Watching fellow commuters talk on their cellphones while driving ticked a Florida driver off so much, he decided to take matters into his own hands.
Jason R. Humphreys rigged a signal jammer in his SUV to block distracted drivers from making cellphone calls around his vehicle.
His ingenious scheme worked for almost two years, before the Federal Communications Commission tracked him down.
Humphreys is now facing a $48,000 FCC fine for using the jammer during his morning and evening commute on Interstate 4 between Seffner and Tampa.
Metro PCS alerted the feds of an issue in April 2013. The cellphone company noticed that its cell tower sites had been experiencing interference during the morning and evening commutes, WNYW-TV reported.
Jamming devices overpower cellphones by transmitting a signal on the same frequency and at a high enough power that the two signals collide and cancel each other out.
But cellphones usually operate on two frequencies: one for listening and one of transmitting, simultaneously. Phones are designed to add power if they experience low-level interference, so the jammer must recognize and match the power increase from the phone.
In a statement, the FCC said they used "sophisticated interference detection techniques" to track down the source of the jamming: Humphrey's blue Toyota Highlander SUV.
"Mr. Humphreys’ jammer operation could and may have had disastrous consequences by precluding the use of cellphones to reach life-saving 911 services provided by police, ambulance and fire departments,” the FCC said.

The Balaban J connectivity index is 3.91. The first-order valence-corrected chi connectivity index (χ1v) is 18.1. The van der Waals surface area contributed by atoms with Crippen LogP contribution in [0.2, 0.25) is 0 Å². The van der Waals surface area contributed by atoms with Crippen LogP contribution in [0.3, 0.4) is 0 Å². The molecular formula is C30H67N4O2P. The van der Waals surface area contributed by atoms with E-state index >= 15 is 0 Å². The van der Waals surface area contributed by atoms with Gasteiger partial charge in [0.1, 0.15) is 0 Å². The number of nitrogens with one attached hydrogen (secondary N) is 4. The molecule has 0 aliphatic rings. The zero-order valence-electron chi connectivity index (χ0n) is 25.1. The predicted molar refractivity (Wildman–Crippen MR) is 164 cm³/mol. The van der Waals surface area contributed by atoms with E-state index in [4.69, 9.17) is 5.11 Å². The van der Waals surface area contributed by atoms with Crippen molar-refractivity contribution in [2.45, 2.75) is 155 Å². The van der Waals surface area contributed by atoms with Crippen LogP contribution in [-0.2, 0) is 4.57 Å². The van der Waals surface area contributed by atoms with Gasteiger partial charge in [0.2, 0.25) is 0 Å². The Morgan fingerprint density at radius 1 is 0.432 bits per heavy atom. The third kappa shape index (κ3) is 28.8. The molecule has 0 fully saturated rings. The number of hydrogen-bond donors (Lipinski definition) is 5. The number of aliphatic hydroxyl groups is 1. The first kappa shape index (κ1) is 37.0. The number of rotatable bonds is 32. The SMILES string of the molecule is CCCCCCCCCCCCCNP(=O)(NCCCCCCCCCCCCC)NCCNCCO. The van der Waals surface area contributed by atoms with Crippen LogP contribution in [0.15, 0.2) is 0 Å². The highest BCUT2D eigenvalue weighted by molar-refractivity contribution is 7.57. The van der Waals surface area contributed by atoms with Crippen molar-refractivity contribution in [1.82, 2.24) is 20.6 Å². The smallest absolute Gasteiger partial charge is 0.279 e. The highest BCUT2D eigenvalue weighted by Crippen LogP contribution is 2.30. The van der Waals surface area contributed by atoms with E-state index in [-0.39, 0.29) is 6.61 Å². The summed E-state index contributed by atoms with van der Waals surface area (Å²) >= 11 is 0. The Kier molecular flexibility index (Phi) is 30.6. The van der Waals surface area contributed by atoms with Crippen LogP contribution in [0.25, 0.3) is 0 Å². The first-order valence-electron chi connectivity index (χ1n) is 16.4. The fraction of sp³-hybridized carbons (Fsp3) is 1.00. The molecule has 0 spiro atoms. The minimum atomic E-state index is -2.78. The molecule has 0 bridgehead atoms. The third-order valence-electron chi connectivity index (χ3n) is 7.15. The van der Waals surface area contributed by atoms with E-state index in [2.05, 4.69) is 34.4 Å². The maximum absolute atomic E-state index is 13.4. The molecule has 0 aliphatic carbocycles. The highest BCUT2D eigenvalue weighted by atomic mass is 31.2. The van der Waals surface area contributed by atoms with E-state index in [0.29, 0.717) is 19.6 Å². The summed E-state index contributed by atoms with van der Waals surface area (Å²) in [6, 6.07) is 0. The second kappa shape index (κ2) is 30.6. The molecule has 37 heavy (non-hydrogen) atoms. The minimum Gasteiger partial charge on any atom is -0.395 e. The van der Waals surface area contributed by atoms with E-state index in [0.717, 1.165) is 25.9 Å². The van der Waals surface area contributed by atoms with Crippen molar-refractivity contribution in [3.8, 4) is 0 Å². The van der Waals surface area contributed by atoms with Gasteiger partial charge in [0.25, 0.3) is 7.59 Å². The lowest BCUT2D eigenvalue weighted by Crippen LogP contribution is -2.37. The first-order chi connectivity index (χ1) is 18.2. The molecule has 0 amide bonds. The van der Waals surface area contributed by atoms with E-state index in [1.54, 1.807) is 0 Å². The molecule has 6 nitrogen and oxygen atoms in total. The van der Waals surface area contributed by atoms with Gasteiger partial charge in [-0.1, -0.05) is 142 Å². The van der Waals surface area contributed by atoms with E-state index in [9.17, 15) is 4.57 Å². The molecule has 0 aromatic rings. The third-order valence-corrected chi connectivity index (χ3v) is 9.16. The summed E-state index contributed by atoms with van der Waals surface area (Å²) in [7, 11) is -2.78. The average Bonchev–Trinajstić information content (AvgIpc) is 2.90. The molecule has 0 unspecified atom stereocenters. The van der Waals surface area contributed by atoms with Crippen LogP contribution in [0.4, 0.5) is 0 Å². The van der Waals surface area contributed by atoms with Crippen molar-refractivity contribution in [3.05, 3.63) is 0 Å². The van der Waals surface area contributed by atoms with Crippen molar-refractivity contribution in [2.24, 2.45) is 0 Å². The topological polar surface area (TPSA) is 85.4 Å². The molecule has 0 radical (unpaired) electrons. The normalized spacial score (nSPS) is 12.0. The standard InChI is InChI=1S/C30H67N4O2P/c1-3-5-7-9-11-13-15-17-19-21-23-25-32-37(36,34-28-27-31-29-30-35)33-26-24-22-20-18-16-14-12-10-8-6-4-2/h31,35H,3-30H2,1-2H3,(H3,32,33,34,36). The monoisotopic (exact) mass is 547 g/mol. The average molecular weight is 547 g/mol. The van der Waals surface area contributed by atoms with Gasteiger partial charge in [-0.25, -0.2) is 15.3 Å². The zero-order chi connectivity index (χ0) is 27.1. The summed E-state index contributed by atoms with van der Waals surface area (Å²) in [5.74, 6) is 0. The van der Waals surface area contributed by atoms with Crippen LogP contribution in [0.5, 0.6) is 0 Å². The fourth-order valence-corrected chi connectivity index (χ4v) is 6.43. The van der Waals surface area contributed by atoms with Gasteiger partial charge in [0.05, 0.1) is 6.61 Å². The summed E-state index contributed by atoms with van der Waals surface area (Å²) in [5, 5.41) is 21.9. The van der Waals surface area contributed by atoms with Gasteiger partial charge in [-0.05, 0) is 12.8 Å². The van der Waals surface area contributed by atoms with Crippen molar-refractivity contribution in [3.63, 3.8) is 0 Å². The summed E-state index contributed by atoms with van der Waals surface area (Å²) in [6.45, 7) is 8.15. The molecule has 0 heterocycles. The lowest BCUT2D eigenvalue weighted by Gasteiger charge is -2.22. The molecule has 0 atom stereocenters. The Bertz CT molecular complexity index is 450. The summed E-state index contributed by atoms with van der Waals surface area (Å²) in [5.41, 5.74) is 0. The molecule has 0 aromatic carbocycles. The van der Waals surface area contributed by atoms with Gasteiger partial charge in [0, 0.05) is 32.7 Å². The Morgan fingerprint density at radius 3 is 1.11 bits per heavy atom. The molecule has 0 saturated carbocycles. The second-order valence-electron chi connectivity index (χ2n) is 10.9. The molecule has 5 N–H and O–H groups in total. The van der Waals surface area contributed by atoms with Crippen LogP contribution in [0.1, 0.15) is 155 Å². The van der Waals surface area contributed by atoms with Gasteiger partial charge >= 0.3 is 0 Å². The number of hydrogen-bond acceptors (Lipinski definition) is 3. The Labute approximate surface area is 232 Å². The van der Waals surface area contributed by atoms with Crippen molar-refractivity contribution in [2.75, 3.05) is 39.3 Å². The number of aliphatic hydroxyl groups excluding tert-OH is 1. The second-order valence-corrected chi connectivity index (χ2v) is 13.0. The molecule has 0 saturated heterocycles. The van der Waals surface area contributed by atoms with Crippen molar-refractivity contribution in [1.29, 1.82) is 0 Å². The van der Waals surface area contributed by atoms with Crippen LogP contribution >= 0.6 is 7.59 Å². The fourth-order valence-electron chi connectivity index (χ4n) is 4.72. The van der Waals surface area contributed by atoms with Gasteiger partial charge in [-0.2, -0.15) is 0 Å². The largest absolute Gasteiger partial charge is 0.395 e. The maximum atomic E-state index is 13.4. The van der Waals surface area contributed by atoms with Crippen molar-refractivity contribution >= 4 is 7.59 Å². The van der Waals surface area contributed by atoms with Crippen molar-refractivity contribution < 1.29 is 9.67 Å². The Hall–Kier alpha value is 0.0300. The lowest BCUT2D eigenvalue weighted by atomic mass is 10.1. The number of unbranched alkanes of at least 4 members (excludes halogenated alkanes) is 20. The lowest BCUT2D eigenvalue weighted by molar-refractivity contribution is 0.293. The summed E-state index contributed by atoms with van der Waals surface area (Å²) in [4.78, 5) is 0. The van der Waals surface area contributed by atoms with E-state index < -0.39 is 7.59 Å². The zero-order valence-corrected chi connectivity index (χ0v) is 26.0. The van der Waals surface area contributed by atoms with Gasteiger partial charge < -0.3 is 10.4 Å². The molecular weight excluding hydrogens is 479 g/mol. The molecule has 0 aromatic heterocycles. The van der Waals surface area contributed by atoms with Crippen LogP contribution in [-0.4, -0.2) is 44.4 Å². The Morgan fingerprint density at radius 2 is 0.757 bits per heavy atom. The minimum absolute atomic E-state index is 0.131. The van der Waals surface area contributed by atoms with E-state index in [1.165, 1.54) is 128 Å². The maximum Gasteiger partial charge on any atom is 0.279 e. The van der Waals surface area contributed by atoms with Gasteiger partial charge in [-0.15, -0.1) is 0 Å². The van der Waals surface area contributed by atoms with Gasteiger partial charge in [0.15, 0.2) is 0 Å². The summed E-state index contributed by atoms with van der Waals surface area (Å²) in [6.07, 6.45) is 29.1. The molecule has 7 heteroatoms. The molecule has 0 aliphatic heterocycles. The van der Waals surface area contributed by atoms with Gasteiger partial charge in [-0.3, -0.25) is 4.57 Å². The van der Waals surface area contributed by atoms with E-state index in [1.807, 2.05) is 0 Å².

Federal law prohibits the operation of jamming devices in the United States. While Humphrey's actions may seem harmless enough, had the same signal manipulation techniques had been used by a terrorist, it's easy to see how the danger could quickly escalate.
The FCC considers any radio frequency transmitters that intentionally block, jam or interfere with authorized communications such as cellphone calls, GPS systems, Wi-Fi networks and first-responder communications illegal.
"It is a violation of federal law to market, sell, import or use a signal jammer in the United States and its territories, except in very limited circumstances involving federal law enforcement," the FCC said. "While these devices have been marketed and sold with increasing frequency over the Internet, their use by U.S. consumers is illegal under any circumstances. Unlawful use of signal jammers could result not only in substantial monetary fines, but also imprisonment."
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